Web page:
Provides information on dental unit waterlines that may be viewed at:

http://www.airforcemedicine.af.mil/decs/

An article in the Canadian Dental Association Journal, 2000: 66:539-41: Waterborne Biofilms and Dentistry:The Changing Face of Infection Control, byJean Barbeau, PhD, and may be viewed at:

http://www.medent.umontreal.ca/medent/recherche/laboratoires/CDAJ.pdf

OSAP provides a great deal of information concerning dental unit waterlines that may be viewed at:

http://www.osap.org/displaycommon.cfm?an=1&subarticlenbr=24

Resource:

1) Centers for Disease Control and Prevention's (CDC) Infection Control Guidelines for Dental
Healthcare Settings

http://www.cdc.gov/mmwr/preview/mmwrhtml/rr5217a1.htm

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Q Does OSAP or the CDC have requirements for cleaning and reusing sponges used during endo procedures? This office also insists on reusing irrigation needle tips used to clean the canals by soaking in cold sterile. Can these irrigation needle tips be safely reused? I am also concerned about the number of times they reuse endo files. How safe is it to reuse endo files and how many times can they be reused before breaking down the file? What is the best system to clean, disinfect, and sterilize endo files. And how do I approach a doctor when I am a new employee to change their sterilization techniques?

A First and foremost, if the endodontic sponge manufacturer labels them as single use disposable devices/items, they must be discarded after each patient use. If the label does not provide re-use instructions from the manufacturer you should also consider them as single use disposable items. Even though the CDC Guidelines do not specifically address endodontic sponges, dental infection control experts state that it is difficult to effectively, adequately, or reliably clean the inside of the sponge and they should be discarded after each patient use unless the manufacturer indicates otherwise.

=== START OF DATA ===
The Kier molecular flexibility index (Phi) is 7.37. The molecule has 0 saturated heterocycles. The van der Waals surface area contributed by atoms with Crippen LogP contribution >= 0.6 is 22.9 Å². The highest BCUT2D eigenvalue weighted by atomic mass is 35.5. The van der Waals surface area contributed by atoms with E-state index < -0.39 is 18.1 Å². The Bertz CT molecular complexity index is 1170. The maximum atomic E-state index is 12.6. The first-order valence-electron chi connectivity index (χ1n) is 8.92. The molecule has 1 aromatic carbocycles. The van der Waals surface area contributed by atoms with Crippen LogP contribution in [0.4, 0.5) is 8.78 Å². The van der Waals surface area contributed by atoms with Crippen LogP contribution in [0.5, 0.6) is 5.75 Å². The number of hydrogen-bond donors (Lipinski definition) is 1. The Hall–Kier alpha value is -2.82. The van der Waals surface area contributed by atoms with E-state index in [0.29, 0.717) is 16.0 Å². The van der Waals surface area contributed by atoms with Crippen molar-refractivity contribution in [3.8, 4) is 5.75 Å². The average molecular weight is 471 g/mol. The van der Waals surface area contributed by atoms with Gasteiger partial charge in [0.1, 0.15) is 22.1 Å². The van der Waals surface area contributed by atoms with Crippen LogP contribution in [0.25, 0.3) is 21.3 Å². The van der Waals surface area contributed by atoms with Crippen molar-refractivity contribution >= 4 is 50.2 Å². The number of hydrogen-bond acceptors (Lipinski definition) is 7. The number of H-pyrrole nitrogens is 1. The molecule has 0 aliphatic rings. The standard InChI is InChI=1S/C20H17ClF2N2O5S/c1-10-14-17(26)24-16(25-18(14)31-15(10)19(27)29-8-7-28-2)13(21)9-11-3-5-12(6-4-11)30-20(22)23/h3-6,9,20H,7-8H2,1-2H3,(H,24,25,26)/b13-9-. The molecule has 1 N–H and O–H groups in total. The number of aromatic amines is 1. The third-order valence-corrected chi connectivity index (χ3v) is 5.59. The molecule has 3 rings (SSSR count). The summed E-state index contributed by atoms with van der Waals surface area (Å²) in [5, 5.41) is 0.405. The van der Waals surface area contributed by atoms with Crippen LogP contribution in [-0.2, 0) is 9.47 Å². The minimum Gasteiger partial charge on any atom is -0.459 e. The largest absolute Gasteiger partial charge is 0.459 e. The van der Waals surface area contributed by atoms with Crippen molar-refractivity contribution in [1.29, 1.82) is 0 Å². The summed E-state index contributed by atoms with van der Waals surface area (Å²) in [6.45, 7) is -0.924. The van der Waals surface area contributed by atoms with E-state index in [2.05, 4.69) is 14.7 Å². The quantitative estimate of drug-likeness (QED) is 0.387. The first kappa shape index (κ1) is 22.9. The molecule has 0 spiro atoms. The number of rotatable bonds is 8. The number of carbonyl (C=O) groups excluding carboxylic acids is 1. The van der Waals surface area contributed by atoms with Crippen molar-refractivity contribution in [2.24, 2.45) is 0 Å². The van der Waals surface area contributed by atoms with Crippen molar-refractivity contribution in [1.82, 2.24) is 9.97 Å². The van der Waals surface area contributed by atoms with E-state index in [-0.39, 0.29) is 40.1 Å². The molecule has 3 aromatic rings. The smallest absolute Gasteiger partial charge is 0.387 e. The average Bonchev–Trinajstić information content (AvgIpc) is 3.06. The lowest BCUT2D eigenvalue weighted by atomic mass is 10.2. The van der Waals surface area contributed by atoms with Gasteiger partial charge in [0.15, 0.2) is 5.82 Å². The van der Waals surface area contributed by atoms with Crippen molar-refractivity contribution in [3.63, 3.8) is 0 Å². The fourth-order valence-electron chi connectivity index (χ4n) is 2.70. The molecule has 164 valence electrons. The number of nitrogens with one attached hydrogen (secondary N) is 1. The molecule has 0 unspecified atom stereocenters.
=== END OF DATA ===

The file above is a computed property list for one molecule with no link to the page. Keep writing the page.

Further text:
The same holds true for irrigating needles. The diameter of the needle lumen can make it difficult to clean and effectively sterilize.

The authors of From Policy to Practice: OSAP's Guide to the Guidelines list irrigating syringes as a single-use item and states that these items are always single-use/disposable. (1)

The authors of Infection Control & Management of Hazardous Materials for the Dental Team state that a disposable item is manufactured for a single use or for use on only one patient. Such items are manufactured from plastics or less expensive metals that are usually not heat tolerant or are not designed to be cleaned adequately. Thus an item that is labeled as disposable must be disposed of properly after use, and one should not attempt to pre-clean and sterilize or disinfect it for reuse on another patient. (2)

The Center's For Disease Control and Prevention's (CDC) Infection Control Guidelines for Dental
Healthcare Settings state that a single-use device, also called a disposable device, is designed to be used on one patient and then discarded, not reprocessed for use on another patient (e.g., cleaned, disinfected, or sterilized). Single-use devices in dentistry are usually not heat-tolerant and cannot be reliably cleaned. Examples include syringe needles, prophylaxis cups and brushes, and plastic orthodontic brackets. Certain items (e.g., prophylaxis angles, saliva ejectors, high-volume evacuator tips, and air/water syringe tips) are commonly available in a disposable form and should be disposed of appropriately after each use. Single-use devices and items (e.g., cotton rolls, gauze, and irrigating syringes) for use during oral surgical procedures should be sterile at the time of use. (3)